State Plumbing Codes requires grease traps or interceptors for any establishment that introduces grease or oil into the drainage and sewage system in quantities large enough to cause line blockages or hinder sewage treatment. Interceptors are usually required at restaurants and large commercial establishments such as hotels, hospitals, factories, food stores, butcher shops, school kitchens or other public eating places. Under-the-sink grease traps may also be required.
The plumbing specialists at Mr. Flush in Augusta, GA, and Aiken, SC, and the surrounding areas are trained to install and service grease traps in businesses large and small. Simply call 706-673-5874 in Georgia or 803-673-5874 to request a consultation about a new system or for service for an existing system.
Fats, oil and grease – – also called FOG in the wastewater business – – can create problems in wastewater collection and treatment systems. Most wastewater collection system blockages can be traced to FOG. Blockages in the wastewater collection system are serious, causing sewage spills, manhole overflows, or sewage backups in homes and businesses.
A grease trap looks very much like a septic tank. Three-compartment sinks, pot sinks, dishwashers, and similar fixtures discharge their wastewater through a separate plumbing stub out into a grease trap rather than into a septic tank. Upon entering the trap, the wastewater flow slows, which allows the lighter grease to separate from the wastewater and float to the top of the trap where it cools. Baffles in the reservoir retain the wastewater long enough for the grease to congeal and rise to the surface. The grease can then be removed and disposed of properly.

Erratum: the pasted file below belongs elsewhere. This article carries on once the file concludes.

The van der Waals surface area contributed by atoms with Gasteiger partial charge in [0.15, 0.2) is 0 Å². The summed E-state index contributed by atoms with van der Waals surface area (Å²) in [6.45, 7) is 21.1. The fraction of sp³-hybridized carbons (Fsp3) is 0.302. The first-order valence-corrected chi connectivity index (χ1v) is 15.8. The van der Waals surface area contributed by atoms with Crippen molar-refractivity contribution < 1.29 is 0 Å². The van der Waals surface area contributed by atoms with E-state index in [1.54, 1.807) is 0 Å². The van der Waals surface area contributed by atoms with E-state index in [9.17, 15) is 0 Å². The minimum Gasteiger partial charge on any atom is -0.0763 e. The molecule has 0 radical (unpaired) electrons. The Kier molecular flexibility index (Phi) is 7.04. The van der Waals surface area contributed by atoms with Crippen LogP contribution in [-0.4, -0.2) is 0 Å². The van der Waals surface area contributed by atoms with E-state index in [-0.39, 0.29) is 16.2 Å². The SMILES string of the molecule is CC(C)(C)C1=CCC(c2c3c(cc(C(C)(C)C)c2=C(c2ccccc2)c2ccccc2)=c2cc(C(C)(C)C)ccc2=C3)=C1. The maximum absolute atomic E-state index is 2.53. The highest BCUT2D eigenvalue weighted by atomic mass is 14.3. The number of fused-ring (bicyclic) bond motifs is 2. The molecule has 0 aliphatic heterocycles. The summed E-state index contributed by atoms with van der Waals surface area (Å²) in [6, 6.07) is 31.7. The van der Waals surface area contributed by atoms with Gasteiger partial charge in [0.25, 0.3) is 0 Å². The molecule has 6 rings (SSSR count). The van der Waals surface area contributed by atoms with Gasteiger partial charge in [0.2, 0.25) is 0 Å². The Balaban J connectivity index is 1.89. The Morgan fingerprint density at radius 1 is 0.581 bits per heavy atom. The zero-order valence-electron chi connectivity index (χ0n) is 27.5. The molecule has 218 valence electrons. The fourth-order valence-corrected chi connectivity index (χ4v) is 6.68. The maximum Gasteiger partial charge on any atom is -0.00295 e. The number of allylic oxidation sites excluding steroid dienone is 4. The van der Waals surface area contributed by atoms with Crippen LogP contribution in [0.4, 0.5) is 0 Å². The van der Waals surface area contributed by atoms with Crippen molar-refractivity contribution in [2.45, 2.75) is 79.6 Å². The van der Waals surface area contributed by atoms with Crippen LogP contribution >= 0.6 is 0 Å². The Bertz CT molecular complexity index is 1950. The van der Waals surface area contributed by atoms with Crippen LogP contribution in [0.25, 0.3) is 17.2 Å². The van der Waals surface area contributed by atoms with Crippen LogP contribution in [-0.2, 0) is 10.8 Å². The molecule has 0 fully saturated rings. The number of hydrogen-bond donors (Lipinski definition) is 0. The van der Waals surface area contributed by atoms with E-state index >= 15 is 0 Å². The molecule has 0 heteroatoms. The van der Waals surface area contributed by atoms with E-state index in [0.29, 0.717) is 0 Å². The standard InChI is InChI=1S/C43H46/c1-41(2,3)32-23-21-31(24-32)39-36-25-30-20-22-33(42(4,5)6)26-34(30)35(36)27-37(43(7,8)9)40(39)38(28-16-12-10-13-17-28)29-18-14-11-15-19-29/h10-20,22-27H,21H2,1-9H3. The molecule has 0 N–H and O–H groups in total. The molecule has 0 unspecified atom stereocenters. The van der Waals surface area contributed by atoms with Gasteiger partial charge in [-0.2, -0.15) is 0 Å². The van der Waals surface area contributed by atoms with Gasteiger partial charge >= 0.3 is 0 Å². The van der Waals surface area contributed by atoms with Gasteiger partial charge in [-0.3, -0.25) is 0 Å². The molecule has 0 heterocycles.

An interceptor is a vault with a minimum capacity of 750 gallons that is located on the exterior of the building. The vault includes a minimum of two compartments, and flow between each compartment is through a 90· fitting designed for grease retention. The capacity of the interceptor provides adequate residence time so that the wastewater has time to cool, allowing any remaining grease not collected by the traps time to congeal and rise to the surface where it accumulates until the interceptor is cleaned.
All grease interceptors should be cleaned at least four times each year. Some establishments will find it necessary to clean their interceptors once a month. Grease traps should be cleaned at least once a week. Some need to be cleaned daily. If the establishment has to clean it too often, the owner should consider installing a larger trap or interceptor. Call Mr. Flush experts when you need assistance.